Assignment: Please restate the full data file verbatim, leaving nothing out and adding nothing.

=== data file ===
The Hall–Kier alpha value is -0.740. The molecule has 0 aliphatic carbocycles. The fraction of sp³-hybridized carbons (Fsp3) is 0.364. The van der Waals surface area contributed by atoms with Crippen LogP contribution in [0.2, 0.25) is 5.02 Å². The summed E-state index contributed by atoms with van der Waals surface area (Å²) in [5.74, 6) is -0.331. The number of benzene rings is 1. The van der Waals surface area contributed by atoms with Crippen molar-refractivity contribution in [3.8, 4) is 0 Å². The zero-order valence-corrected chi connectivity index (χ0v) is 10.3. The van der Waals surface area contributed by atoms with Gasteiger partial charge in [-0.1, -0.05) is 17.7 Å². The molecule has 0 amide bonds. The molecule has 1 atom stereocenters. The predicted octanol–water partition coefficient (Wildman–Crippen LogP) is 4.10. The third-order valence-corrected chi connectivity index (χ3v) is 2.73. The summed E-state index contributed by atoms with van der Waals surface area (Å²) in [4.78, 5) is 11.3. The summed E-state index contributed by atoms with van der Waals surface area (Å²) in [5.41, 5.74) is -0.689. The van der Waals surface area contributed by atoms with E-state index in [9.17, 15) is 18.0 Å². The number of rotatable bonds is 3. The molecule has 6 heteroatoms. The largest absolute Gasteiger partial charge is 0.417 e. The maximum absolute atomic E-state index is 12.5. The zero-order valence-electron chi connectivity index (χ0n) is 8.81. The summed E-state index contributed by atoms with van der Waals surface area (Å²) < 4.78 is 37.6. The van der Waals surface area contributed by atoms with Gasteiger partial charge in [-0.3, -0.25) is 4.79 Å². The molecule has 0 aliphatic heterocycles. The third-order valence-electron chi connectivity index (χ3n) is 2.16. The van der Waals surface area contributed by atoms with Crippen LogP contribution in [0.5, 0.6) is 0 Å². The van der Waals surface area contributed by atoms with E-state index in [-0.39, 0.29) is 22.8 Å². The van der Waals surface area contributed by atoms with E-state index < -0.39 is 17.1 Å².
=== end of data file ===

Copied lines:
The Hall–Kier alpha value is -0.740. The molecule has 0 aliphatic carbocycles. The fraction of sp³-hybridized carbons (Fsp3) is 0.364. The van der Waals surface area contributed by atoms with Crippen LogP contribution in [0.2, 0.25) is 5.02 Å². The summed E-state index contributed by atoms with van der Waals surface area (Å²) in [5.74, 6) is -0.331. The number of benzene rings is 1. The van der Waals surface area contributed by atoms with Crippen molar-refractivity contribution in [3.8, 4) is 0 Å². The zero-order valence-corrected chi connectivity index (χ0v) is 10.3. The van der Waals surface area contributed by atoms with Gasteiger partial charge in [-0.1, -0.05) is 17.7 Å². The molecule has 0 amide bonds. The molecule has 1 atom stereocenters. The predicted octanol–water partition coefficient (Wildman–Crippen LogP) is 4.10. The third-order valence-corrected chi connectivity index (χ3v) is 2.73. The summed E-state index contributed by atoms with van der Waals surface area (Å²) in [4.78, 5) is 11.3. The summed E-state index contributed by atoms with van der Waals surface area (Å²) in [5.41, 5.74) is -0.689. The van der Waals surface area contributed by atoms with E-state index in [9.17, 15) is 18.0 Å². The number of rotatable bonds is 3. The molecule has 6 heteroatoms. The largest absolute Gasteiger partial charge is 0.417 e. The maximum absolute atomic E-state index is 12.5. The zero-order valence-electron chi connectivity index (χ0n) is 8.81. The summed E-state index contributed by atoms with van der Waals surface area (Å²) < 4.78 is 37.6. The van der Waals surface area contributed by atoms with Gasteiger partial charge in [-0.3, -0.25) is 4.79 Å². The molecule has 0 aliphatic heterocycles. The third-order valence-electron chi connectivity index (χ3n) is 2.16. The van der Waals surface area contributed by atoms with Crippen LogP contribution in [0.5, 0.6) is 0 Å². The van der Waals surface area contributed by atoms with E-state index in [-0.39, 0.29) is 22.8 Å². The van der Waals surface area contributed by atoms with E-state index < -0.39 is 17.1 Å².